Women have always been on the front lines when there was trouble. A female could always be counted on to stand up, speak out and fight for what she thought was right. Throughout history women have not only taken the lead at home but on the battle field, picket line, on the seas and in the skies. In March we honor all women and recognize female revolutionaries for Women’s History Month.
Spartan Princess Chelidonis in 280 B.C. served as captain and led the positioning of warriors on the wall resulting in the Siege of Sparta. She fought valiantly with a rope around her neck so that she would not be taken alive.
Queen Nanny, Revolutionary Leader in the 1700’s of the Maroons of Jamaica. She lead rebel slaves in the First Maroon War against the British. The Maroons were a mix of Arawak Indians and Africans. Queen Nanny led in the escape of over 1,000 slaves and the burning of the slave plantations. The British sent army soldiers, militiamen and mercenaries to hunt down Queen Nanny and put an end to the slave uprising. The war against Queen Nanny known as the Maroon War lasted from 1720 to 1733 and a truce was declared in 1739. Queen Nanny was recognized by the Government of Jamaica as a National Hero with the title of “Right Excellent”.
Rani Lakshmibai, the Rani of Jhansi was a leader in the Indian Rebellion of 1857. She was the Queen of the Maratha-ruled Jhansi State located in north-central India. Wanting independence from Britain and an end to the ill-treatment she and her people received, she issued a proclamation to fight for independence. Dressed as a cavalry leader and badly wounded by the British she asked a hermit to burn her body so that it would not be captured by the British. Her body was cremated by the local people. Her death was reported by the British military was that Rani Lakshmibai is the most dangerous of all Indian leaders.
Female Students who joined the 17th of November 1967 Philadelphia School Board Demonstration There were many courageous female high school students who joined a demonstration in front of the School District of Philadelphia’s Board of Education Building. Female students such as Julia Jackson marched for equality in public education and learning; updated textbooks; the right to take college preparatory courses; not be to be tracked into vocational courses; not to be limited to “working with your hands”; to be prepared to go to college; and to include Black history in the curriculum. Instead the students were met with Billy clubs, night sticks, horses, beatings, hospitalizations, life-long injuries and arrests. In 2005, thirty-eight years later, African American history was finally incorporated into the curriculum. However, students today continue to lack teachers, counselors, nurses, books and diversity in the curriculum.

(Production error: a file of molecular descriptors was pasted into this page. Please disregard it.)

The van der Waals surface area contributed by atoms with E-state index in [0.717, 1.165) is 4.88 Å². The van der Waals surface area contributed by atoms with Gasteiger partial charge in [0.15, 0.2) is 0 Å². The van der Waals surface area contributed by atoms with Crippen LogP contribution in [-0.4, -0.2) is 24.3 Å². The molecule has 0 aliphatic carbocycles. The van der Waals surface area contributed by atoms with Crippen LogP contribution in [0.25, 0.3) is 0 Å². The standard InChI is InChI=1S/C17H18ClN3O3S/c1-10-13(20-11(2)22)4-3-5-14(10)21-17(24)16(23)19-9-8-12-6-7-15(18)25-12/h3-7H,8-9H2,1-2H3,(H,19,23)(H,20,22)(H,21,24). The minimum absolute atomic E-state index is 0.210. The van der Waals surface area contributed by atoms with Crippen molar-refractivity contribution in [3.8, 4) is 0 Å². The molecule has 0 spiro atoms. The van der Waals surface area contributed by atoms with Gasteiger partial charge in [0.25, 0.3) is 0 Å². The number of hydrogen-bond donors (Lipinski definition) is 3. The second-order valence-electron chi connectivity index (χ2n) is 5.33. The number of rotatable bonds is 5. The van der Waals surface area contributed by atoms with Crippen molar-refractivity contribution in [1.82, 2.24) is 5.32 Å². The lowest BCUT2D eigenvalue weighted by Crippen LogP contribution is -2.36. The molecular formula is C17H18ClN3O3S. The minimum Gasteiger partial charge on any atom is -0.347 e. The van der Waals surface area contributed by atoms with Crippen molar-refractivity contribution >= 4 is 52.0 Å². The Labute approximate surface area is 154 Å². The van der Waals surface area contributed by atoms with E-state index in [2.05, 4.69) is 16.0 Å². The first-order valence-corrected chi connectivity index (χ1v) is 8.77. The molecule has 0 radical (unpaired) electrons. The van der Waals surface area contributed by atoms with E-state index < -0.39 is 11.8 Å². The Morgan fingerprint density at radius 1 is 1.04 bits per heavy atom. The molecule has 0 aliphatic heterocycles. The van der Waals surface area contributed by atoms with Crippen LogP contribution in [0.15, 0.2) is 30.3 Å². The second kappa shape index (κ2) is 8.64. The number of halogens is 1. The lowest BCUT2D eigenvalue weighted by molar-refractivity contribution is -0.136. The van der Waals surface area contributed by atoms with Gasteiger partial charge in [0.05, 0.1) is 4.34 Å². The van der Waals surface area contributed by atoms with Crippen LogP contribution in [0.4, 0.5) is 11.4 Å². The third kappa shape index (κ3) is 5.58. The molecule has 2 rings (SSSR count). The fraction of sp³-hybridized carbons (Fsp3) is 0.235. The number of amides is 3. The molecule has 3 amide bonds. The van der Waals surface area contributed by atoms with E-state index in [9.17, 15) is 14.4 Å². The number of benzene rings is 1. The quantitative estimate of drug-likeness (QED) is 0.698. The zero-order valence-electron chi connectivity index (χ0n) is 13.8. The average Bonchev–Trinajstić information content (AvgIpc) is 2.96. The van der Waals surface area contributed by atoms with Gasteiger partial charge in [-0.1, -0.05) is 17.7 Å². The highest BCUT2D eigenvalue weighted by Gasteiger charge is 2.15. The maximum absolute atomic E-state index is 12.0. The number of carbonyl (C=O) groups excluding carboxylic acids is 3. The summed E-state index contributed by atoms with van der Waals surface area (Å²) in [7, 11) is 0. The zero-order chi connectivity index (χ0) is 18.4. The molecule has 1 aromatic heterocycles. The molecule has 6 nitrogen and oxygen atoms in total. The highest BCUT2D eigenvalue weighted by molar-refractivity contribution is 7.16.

Alicia Garza, Opai Tometi and Patrisse Cullors in 2013 co-founded #Black Lives Matter that grew out of a response to the George Zimmerman acquittal after the Trayvon Martin murder. These women are speaking out for Black queers, transgenders, and undocumented, disabled and against racial profiling, police brutality, mass incarceration of African Americans and the militarization of American police departments. Also in 2013 the women of #SayHerName movement brings attention to the rape, physical abuse, unfair treatment and murder of African American women by police and other law enforcement personnel and to make sure that Black women are no longer ignored.
These and many more revolutionary women had the courage and the vision to stand up for their rights and the rights of others..